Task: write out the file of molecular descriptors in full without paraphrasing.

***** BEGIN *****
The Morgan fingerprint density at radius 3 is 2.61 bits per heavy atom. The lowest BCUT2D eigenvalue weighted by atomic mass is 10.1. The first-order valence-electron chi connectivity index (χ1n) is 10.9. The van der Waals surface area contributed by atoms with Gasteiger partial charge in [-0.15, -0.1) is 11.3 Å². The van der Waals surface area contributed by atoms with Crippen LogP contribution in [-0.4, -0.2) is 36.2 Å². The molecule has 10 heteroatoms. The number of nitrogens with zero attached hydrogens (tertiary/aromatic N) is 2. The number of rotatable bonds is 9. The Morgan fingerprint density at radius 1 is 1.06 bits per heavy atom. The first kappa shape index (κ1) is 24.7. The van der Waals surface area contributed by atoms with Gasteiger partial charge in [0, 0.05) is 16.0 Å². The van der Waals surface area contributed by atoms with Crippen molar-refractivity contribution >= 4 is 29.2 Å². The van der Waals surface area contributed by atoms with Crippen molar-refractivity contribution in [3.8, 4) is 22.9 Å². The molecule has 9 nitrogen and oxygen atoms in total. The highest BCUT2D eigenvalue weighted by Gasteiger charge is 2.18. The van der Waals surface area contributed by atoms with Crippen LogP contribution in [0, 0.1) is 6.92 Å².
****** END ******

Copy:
The Morgan fingerprint density at radius 3 is 2.61 bits per heavy atom. The lowest BCUT2D eigenvalue weighted by atomic mass is 10.1. The first-order valence-electron chi connectivity index (χ1n) is 10.9. The van der Waals surface area contributed by atoms with Gasteiger partial charge in [-0.15, -0.1) is 11.3 Å². The van der Waals surface area contributed by atoms with Crippen LogP contribution in [-0.4, -0.2) is 36.2 Å². The molecule has 10 heteroatoms. The number of nitrogens with zero attached hydrogens (tertiary/aromatic N) is 2. The number of rotatable bonds is 9. The Morgan fingerprint density at radius 1 is 1.06 bits per heavy atom. The first kappa shape index (κ1) is 24.7. The van der Waals surface area contributed by atoms with Gasteiger partial charge in [0, 0.05) is 16.0 Å². The van der Waals surface area contributed by atoms with Crippen molar-refractivity contribution >= 4 is 29.2 Å². The van der Waals surface area contributed by atoms with Crippen molar-refractivity contribution in [3.8, 4) is 22.9 Å². The molecule has 9 nitrogen and oxygen atoms in total. The highest BCUT2D eigenvalue weighted by Gasteiger charge is 2.18. The van der Waals surface area contributed by atoms with Crippen LogP contribution in [0, 0.1) is 6.92 Å².